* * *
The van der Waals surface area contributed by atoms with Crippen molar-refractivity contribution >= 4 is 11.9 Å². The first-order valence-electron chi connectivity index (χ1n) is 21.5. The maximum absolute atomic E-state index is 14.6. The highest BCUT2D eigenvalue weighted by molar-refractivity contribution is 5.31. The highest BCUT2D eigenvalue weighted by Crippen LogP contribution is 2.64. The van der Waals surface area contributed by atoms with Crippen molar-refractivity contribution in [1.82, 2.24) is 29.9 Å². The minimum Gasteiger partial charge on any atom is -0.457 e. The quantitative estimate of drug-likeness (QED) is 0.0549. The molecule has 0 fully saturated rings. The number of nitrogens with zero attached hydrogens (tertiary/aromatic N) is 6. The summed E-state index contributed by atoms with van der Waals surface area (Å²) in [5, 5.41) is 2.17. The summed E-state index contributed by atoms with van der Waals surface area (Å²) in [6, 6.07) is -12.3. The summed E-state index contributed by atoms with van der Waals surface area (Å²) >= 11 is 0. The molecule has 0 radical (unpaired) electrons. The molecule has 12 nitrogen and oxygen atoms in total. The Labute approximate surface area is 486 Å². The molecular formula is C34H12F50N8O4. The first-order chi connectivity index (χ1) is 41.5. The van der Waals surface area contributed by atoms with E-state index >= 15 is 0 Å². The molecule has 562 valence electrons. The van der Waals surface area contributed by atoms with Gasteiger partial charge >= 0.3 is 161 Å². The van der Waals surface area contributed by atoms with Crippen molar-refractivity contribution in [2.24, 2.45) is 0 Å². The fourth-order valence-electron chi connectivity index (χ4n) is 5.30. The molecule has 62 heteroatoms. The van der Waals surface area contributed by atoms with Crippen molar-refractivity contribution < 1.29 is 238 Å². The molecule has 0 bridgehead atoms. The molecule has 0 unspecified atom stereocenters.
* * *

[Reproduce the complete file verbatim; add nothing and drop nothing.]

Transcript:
The van der Waals surface area contributed by atoms with Crippen molar-refractivity contribution >= 4 is 11.9 Å². The first-order valence-electron chi connectivity index (χ1n) is 21.5. The maximum absolute atomic E-state index is 14.6. The highest BCUT2D eigenvalue weighted by molar-refractivity contribution is 5.31. The highest BCUT2D eigenvalue weighted by Crippen LogP contribution is 2.64. The van der Waals surface area contributed by atoms with Crippen molar-refractivity contribution in [1.82, 2.24) is 29.9 Å². The minimum Gasteiger partial charge on any atom is -0.457 e. The quantitative estimate of drug-likeness (QED) is 0.0549. The molecule has 0 fully saturated rings. The number of nitrogens with zero attached hydrogens (tertiary/aromatic N) is 6. The summed E-state index contributed by atoms with van der Waals surface area (Å²) in [5, 5.41) is 2.17. The summed E-state index contributed by atoms with van der Waals surface area (Å²) in [6, 6.07) is -12.3. The summed E-state index contributed by atoms with van der Waals surface area (Å²) >= 11 is 0. The molecule has 0 radical (unpaired) electrons. The molecule has 12 nitrogen and oxygen atoms in total. The Labute approximate surface area is 486 Å². The molecular formula is C34H12F50N8O4. The first-order chi connectivity index (χ1) is 41.5. The van der Waals surface area contributed by atoms with E-state index >= 15 is 0 Å². The molecule has 562 valence electrons. The van der Waals surface area contributed by atoms with Gasteiger partial charge >= 0.3 is 161 Å². The van der Waals surface area contributed by atoms with Crippen molar-refractivity contribution in [2.24, 2.45) is 0 Å². The fourth-order valence-electron chi connectivity index (χ4n) is 5.30. The molecule has 62 heteroatoms. The van der Waals surface area contributed by atoms with Crippen molar-refractivity contribution < 1.29 is 238 Å². The molecule has 0 bridgehead atoms. The molecule has 0 unspecified atom stereocenters.